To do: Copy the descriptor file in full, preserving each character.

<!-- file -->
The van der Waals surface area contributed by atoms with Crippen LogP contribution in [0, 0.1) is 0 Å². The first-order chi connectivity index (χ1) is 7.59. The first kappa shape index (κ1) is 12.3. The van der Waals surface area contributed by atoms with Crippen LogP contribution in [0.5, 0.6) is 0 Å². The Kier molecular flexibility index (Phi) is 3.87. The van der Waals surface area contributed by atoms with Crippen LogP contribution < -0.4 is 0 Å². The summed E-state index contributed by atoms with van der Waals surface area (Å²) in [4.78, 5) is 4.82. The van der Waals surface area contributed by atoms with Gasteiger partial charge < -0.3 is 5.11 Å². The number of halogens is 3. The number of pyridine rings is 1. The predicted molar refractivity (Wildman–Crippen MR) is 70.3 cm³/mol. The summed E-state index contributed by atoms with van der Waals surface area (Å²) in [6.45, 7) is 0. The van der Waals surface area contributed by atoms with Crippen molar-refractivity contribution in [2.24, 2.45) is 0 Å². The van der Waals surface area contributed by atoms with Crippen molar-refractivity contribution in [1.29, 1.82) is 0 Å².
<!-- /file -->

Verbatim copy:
The van der Waals surface area contributed by atoms with Crippen LogP contribution in [0, 0.1) is 0 Å². The first-order chi connectivity index (χ1) is 7.59. The first kappa shape index (κ1) is 12.3. The van der Waals surface area contributed by atoms with Crippen LogP contribution in [0.5, 0.6) is 0 Å². The Kier molecular flexibility index (Phi) is 3.87. The van der Waals surface area contributed by atoms with Crippen LogP contribution < -0.4 is 0 Å². The summed E-state index contributed by atoms with van der Waals surface area (Å²) in [4.78, 5) is 4.82. The van der Waals surface area contributed by atoms with Gasteiger partial charge < -0.3 is 5.11 Å². The number of halogens is 3. The number of pyridine rings is 1. The predicted molar refractivity (Wildman–Crippen MR) is 70.3 cm³/mol. The summed E-state index contributed by atoms with van der Waals surface area (Å²) in [6.45, 7) is 0. The van der Waals surface area contributed by atoms with Crippen molar-refractivity contribution in [2.24, 2.45) is 0 Å². The van der Waals surface area contributed by atoms with Crippen molar-refractivity contribution in [1.29, 1.82) is 0 Å².